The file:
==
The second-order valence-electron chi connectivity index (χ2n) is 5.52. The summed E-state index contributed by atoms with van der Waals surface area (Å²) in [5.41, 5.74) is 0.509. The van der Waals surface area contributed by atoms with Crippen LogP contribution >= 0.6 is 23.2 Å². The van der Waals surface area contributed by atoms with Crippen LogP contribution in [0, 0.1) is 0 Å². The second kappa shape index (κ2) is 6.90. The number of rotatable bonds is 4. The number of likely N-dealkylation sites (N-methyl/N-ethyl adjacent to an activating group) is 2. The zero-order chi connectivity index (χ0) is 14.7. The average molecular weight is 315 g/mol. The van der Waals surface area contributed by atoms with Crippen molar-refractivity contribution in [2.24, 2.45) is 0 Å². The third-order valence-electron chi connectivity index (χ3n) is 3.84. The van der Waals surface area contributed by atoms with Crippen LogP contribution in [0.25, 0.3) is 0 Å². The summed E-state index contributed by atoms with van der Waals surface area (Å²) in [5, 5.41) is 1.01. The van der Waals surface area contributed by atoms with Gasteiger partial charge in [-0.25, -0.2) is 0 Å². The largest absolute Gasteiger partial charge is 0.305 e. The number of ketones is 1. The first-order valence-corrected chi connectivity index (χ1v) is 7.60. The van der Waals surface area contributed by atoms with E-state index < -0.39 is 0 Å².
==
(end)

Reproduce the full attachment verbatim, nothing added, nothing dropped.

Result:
The second-order valence-electron chi connectivity index (χ2n) is 5.52. The summed E-state index contributed by atoms with van der Waals surface area (Å²) in [5.41, 5.74) is 0.509. The van der Waals surface area contributed by atoms with Crippen LogP contribution >= 0.6 is 23.2 Å². The van der Waals surface area contributed by atoms with Crippen LogP contribution in [0, 0.1) is 0 Å². The second kappa shape index (κ2) is 6.90. The number of rotatable bonds is 4. The number of likely N-dealkylation sites (N-methyl/N-ethyl adjacent to an activating group) is 2. The zero-order chi connectivity index (χ0) is 14.7. The average molecular weight is 315 g/mol. The van der Waals surface area contributed by atoms with Crippen molar-refractivity contribution in [2.24, 2.45) is 0 Å². The third-order valence-electron chi connectivity index (χ3n) is 3.84. The van der Waals surface area contributed by atoms with Crippen LogP contribution in [0.25, 0.3) is 0 Å². The summed E-state index contributed by atoms with van der Waals surface area (Å²) in [5, 5.41) is 1.01. The van der Waals surface area contributed by atoms with Gasteiger partial charge in [-0.25, -0.2) is 0 Å². The largest absolute Gasteiger partial charge is 0.305 e. The number of ketones is 1. The first-order valence-corrected chi connectivity index (χ1v) is 7.60. The van der Waals surface area contributed by atoms with E-state index < -0.39 is 0 Å².